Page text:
To what lengths would we go to protect our daughters from the self-loathing and body image issues that we have dealt with in our lives? Would we remove the word “fat” from our vocabulary? Avoid scales? Catch ourselves from “body checking” our hips to make sure they haven’t gotten bigger in the past 30 minutes? Never comment on our daughters’ figures, lest we say the wrong thing?
Would we gain 10 pounds?
Over at XO Jane, Jacqueline Burt writes that that — gaining 10 pounds, silently and gracefully — is exactly what she would to do protect her 12-year-old daughter from hating her body.
Ms. Burt writes compellingly that her own mother’s comments and efforts to keep her from going through that “awkward chubby phase” as an adolescent are the reason she developed the eating disorder that still plagues her and causes her much anxiety. The restraint she exercises in trying to break the cycle and let her daughter learn to love her body the way that it is, is admirable. Ms. Burt’s piece is beautiful and powerful — and opens the door to a great conversation that I feel needs to be continued.
Ms. Burt says she has tried to remove all traces of “sustenance-related self-loathing” from her speech and actions, thinking, perhaps, that keeping her mouth shut will prevent those messages from getting to her daughter’s ears. But I wonder if she has also engaged in conversation about the images her daughter is bombarded with as she walks through stores or watches TV. Have they discussed why it is better to choose a salad over a bag of potato chips — and mentioned reasons that have nothing to do with waist sizes and everything to do with feeding your body healthy food so that it functions well for years to come? I have my doubts that the solution to developing a healthy body image is simply silence on the subject of bodies, and fat and food.
I commend and admire Ms. Burt’s ability to let her body gain the 10 pounds that it needs to be healthy, but I think there is room for another conversation here about accepting our bodies for what they are now and also trying to help them be the best they can be. There’s more at stake than a pre-teen girl feeling good about the body she has; if we don’t talk to our daughters about making healthy choices (salads over potato chips), we’re doing them a disservice. But if we don’t talk to them about taking charge and changing things don’t like about themselves, then we’re disempowering, even crippling, them.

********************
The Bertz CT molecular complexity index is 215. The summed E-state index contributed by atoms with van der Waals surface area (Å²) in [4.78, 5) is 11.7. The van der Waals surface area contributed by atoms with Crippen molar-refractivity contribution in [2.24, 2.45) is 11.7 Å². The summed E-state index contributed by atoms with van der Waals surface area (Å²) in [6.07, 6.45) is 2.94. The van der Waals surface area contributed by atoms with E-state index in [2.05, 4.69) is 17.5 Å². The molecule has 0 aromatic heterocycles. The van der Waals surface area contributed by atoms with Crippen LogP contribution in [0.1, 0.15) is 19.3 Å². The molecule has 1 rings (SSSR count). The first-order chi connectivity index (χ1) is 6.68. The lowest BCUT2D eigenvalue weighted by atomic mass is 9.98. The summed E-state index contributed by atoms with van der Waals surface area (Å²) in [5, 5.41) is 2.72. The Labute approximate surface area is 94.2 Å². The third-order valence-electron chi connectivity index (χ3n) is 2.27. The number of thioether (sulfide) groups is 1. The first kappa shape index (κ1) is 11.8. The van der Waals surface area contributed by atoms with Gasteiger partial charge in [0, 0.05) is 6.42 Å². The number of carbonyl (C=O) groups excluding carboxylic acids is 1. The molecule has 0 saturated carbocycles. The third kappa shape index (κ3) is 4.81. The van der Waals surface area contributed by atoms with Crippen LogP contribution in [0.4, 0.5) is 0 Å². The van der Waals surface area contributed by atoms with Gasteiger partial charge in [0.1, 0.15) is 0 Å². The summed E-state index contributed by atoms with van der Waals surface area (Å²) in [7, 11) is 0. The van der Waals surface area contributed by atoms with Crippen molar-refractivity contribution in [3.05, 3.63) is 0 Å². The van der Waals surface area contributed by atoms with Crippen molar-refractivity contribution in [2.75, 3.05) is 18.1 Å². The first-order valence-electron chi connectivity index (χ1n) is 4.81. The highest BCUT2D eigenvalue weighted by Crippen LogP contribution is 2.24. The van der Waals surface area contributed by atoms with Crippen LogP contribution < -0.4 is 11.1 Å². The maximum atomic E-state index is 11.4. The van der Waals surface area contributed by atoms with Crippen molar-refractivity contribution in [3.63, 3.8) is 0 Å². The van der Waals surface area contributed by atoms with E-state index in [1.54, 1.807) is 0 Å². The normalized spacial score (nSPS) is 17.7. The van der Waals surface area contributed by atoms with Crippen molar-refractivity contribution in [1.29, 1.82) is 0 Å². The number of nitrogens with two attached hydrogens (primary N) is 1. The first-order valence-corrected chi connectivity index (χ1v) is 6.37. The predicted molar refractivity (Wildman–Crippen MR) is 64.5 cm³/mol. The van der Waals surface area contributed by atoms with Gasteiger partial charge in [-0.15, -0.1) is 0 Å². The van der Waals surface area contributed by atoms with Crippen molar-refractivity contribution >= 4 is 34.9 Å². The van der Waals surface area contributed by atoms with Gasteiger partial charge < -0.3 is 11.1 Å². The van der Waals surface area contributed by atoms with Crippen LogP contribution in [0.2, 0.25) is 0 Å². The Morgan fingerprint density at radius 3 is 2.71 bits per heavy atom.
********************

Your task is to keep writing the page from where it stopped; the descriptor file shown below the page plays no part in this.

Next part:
Now, I relate to Ms. Burt’s struggle on many levels. While I don’t think I have an eating disorder, it is something that I consciously and continuously fight. And while the instances of my mother making direct comments about my weight were few and far between, the general feeling in the home was such that New Year’s resolutions from the time I was a pre-teen included pacts between my sisters and I to eat less, workout more, and lose weight — even though we were not even a little bit outside of the “healthy” zones for our heights and were still growing. In fact, I come from a line of women who were very aware of their weight and health. Some of them kept perspective on the issue and lived normal lives to the end, while others did not. (It sounds as though Ms. Burt may have a genetic heritage of body issues as well.)
I also have three kids (two sons and a daughter) whom I am trying to teach healthy habits and body confidence to — and part of my strategy to this point has been similar to Ms. Burt’s: I don’t say anything bad about my body in front of them. I eat what I like to eat and don’t talk about being on a diet or needing to workout to maintain my figure. When I talk about food, it’s usually something about the good things that broccoli does for our bodies and why we only have sweets a couple of times a week. And while my daughter, at 17 months, is still a decade or so away from being aware of thigh gaps and belly rolls (I hope), this issue has been on my mind since well before she was conceived: how can I protect her from hating her body?
I obviously don’t have the answers — yet. But I do have a plan. And that is to teach her that her body is not the enemy. It is not a mystery, not a curse. Her body is hers to take care of, to own and to nurture. She needs to know that there are things she can do to make it the best it can be, and to function at its highest level. She can — and should — do those things. And if she does them keeps herself healthy and able then there’s no reason to look at herself with anything but love.